- The left the audio jack in place/They didn’t add a lightning port. I’m not a fan of the removal of the 3.5mm audio jack from the iPhone. I don’t believe it was “courage” that drove the company to this decision, but, rather, greed. Without an audio jack, a whole lot of people will now be in the market for new wireless headphones, which Apple now sells, separately, of course. The headphones that come with iPhone 7 won’t even work with the MacBook Pro anymore because Apple didn’t bother to add a Lightning port to the new device. The saving grace is that I can just keep using my old headphones or I can just buy a wireless set of headphones that work with both, but this is just more expense to what is already an expensive ecosystem.
- iPhone 7 USB-C/USB-A/Lightning. So… I can no longer charge an iPhone 7 with my 2016 MacBook Pro unless I buy Yet Another Dongle (or Yet Another Adapter) or a USB-C to lightning cable. Don’t even get me started on the mess that is USB C. My friend Stephen Foskett covers that in depth.
- No more MagSafe. I don’t like to say this quite so bluntly, but this is truly stupid. It may not seem like much, but MagSafe was, perhaps, one of the best things about the MacBook for many. No more tripping over cables and dragging the laptop to the floor. Now, you can charge your MacBook only using USB-C.
- Goodbye HDMI. I speak around the country and carry with me VGA and HDMI to Thunderbolt adapters. If I need HDMI, though, I am able to just plug in my laptop. No dongle required. The new MacBook has no such port and will, again, require Yet Another Dongle if I choose to buy the new device.
- SD card eliminated. I can live with this. For me, it’s so rarely used that I won’t miss it, but it will be missed by millons of others that rely on it and will now get to rely on an adapter of some kind.
- The Touch Bar. Meh. No Escape key makes this difficult to accept, but it’s something I could probably adjust to with little effort. However, I don’t see the Touch Bar as particularly useful in most scenarios since it splits the user’s attention between a big display and a little tiny one.
Apple’s Stock Price and Microsoft’s Gain
Under Steve’s guidance, I’m sure that the stock price was important, but he always seemed to have our backs as well. Under Tim, it’s clear that the marching orders are to make things such a mess that people have to carry with them all kind of Apple-sanctioned adapters just to be able to work adequately. Apple’s shareholders win while customers lose. While this may be great in the short term, for the long term, I believe that it’s critical that Apple instill some of that old mojo that they used to have and that the stop being “courageous” and trade a bit of that for pragmatism.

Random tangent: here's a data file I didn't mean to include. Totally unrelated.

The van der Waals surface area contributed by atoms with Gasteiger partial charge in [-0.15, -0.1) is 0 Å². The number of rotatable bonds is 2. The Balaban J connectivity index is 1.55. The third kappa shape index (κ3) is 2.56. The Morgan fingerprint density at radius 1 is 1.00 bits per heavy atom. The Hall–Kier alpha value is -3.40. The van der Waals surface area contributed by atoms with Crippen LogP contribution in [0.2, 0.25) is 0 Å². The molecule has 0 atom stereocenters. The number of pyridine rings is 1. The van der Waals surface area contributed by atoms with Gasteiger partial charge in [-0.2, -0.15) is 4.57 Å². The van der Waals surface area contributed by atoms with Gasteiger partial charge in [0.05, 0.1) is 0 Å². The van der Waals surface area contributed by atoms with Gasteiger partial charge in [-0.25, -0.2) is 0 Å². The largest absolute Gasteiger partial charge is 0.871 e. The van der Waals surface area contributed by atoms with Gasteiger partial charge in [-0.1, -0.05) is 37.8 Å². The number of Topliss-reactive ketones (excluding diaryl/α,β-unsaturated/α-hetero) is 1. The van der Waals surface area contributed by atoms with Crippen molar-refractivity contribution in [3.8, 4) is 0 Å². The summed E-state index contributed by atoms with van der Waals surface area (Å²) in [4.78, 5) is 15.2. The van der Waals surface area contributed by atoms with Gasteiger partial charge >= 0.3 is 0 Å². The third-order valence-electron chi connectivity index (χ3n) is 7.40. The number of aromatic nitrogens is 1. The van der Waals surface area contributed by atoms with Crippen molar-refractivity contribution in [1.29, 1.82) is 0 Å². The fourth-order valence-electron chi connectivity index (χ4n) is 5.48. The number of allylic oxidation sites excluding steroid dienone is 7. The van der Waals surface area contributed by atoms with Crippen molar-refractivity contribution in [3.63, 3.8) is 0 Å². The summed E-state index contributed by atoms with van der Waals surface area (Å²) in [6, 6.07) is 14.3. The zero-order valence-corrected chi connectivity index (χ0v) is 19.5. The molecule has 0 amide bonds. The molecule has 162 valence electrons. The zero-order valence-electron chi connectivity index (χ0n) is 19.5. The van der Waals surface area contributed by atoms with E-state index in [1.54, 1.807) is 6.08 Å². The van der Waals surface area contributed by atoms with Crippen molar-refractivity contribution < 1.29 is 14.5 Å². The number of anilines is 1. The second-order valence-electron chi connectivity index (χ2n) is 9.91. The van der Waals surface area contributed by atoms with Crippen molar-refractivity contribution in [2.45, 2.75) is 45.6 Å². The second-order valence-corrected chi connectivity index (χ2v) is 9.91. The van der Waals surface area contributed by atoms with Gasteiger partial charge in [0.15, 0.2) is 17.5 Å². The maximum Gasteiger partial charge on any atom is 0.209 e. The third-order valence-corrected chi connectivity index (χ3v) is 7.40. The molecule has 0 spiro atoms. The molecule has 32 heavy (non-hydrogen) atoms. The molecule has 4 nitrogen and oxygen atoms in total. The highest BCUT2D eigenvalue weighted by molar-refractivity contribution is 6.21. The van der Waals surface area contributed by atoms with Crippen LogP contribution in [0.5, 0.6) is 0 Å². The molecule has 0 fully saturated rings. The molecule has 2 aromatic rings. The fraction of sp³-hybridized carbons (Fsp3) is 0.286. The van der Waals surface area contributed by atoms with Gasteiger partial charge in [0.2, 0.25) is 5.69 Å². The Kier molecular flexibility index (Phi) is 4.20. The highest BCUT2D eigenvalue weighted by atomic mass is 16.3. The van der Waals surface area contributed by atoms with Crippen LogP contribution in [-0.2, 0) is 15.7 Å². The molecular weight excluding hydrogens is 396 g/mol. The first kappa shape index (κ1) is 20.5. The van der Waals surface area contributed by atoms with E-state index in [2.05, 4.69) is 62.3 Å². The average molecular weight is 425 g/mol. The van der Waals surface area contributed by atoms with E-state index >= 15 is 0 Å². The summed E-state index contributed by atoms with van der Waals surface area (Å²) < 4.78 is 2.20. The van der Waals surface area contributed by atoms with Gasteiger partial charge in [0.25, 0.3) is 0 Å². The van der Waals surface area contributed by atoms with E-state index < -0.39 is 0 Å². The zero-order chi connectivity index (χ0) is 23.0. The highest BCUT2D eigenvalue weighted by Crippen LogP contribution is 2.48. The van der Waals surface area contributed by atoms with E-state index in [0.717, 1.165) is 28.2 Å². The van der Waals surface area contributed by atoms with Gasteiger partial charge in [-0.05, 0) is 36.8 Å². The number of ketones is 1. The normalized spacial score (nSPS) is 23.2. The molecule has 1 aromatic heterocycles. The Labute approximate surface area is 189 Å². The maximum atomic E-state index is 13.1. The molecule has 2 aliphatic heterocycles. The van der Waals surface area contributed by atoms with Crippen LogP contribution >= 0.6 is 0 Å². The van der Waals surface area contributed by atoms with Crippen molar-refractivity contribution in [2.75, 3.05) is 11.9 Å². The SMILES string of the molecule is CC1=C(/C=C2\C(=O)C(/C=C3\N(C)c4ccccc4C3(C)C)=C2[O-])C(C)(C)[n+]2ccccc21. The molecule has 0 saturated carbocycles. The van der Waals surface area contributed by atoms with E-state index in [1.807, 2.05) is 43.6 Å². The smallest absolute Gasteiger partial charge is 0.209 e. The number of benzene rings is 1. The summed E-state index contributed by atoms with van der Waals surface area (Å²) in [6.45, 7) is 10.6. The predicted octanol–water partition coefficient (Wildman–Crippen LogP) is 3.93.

Apple has become so laser-focused on the iPhone that everything else is suffering. For a company with the resources that it has, I’m stunned that they can seemingly focus on only one big thing at a time. While Mac no longer represents a major part of Apple’s revenues (9% to 13% depending on quarter), it’s still an important part of many people’s lives and it’s disheartening to see that Apple is almost intentionally trying to ruin what’s left. Mac sales were already plummeting and I don’t see this newest machine reversing that trend beyond what will undoubtedly be a short-lived bump from hardcore enthusiasts looking for the latest and greatest.
Personally, I think Microsoft won in a big way this week and it positioning itself very nicely against Apple. The new Surface Studio as well as their refreshed Surface Book configurations are incredibly compelling alternatives when compared to the Apple ecosystem, which is becoming increasingly chaotic thanks to incredibly poor decision making and strategy. If Microsoft can keep it up, they will be the high-end computing powerhouse and will quickly erode Apple’s position in the high-end market.
Perhaps the biggest challenge for Microsoft is its terrible native presence in mobile. The company’s failures in this space are, well, pretty significant. However, recognizing this, Microsoft is doing a great job of making its services available on other company’s platforms—iOS and Android—which will work reasonably well for them for now. It’s still not as seamless as the Apple ecosystem, which, even with the events of this week, is still good. However, for those that look to Apple for things that “just work,” the events of this week are certainly problematic and may push more people to consider alternative options.